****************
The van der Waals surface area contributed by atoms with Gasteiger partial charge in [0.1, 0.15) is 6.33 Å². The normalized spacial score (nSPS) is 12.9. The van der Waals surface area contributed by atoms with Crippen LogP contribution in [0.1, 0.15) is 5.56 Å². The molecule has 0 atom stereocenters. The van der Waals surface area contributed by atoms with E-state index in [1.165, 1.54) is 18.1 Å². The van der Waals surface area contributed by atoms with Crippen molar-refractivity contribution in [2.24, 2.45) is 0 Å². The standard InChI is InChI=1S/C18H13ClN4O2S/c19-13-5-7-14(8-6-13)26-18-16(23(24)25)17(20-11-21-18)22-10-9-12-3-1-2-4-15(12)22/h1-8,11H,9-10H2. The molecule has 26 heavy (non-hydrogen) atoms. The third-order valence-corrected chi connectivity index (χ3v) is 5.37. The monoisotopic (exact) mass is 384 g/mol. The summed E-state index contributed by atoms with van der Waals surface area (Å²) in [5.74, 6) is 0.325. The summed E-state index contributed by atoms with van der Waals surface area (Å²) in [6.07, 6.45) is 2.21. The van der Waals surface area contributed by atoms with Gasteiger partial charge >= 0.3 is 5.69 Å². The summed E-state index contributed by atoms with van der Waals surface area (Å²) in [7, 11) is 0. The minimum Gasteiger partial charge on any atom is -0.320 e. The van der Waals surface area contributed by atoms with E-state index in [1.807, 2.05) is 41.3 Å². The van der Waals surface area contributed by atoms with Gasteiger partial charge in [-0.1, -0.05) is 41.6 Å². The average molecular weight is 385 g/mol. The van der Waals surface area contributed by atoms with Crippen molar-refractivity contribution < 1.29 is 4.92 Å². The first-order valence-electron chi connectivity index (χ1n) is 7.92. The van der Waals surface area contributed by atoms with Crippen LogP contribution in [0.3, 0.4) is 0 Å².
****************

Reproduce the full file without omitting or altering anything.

The van der Waals surface area contributed by atoms with Gasteiger partial charge in [0.1, 0.15) is 6.33 Å². The normalized spacial score (nSPS) is 12.9. The van der Waals surface area contributed by atoms with Crippen LogP contribution in [0.1, 0.15) is 5.56 Å². The molecule has 0 atom stereocenters. The van der Waals surface area contributed by atoms with E-state index in [1.165, 1.54) is 18.1 Å². The van der Waals surface area contributed by atoms with Crippen molar-refractivity contribution in [2.24, 2.45) is 0 Å². The standard InChI is InChI=1S/C18H13ClN4O2S/c19-13-5-7-14(8-6-13)26-18-16(23(24)25)17(20-11-21-18)22-10-9-12-3-1-2-4-15(12)22/h1-8,11H,9-10H2. The molecule has 26 heavy (non-hydrogen) atoms. The third-order valence-corrected chi connectivity index (χ3v) is 5.37. The monoisotopic (exact) mass is 384 g/mol. The summed E-state index contributed by atoms with van der Waals surface area (Å²) in [5.74, 6) is 0.325. The summed E-state index contributed by atoms with van der Waals surface area (Å²) in [6.07, 6.45) is 2.21. The van der Waals surface area contributed by atoms with Gasteiger partial charge >= 0.3 is 5.69 Å². The summed E-state index contributed by atoms with van der Waals surface area (Å²) in [7, 11) is 0. The minimum Gasteiger partial charge on any atom is -0.320 e. The van der Waals surface area contributed by atoms with E-state index in [1.807, 2.05) is 41.3 Å². The van der Waals surface area contributed by atoms with Gasteiger partial charge in [-0.1, -0.05) is 41.6 Å². The average molecular weight is 385 g/mol. The van der Waals surface area contributed by atoms with Crippen molar-refractivity contribution < 1.29 is 4.92 Å². The first-order valence-electron chi connectivity index (χ1n) is 7.92. The van der Waals surface area contributed by atoms with Crippen LogP contribution in [0.3, 0.4) is 0 Å².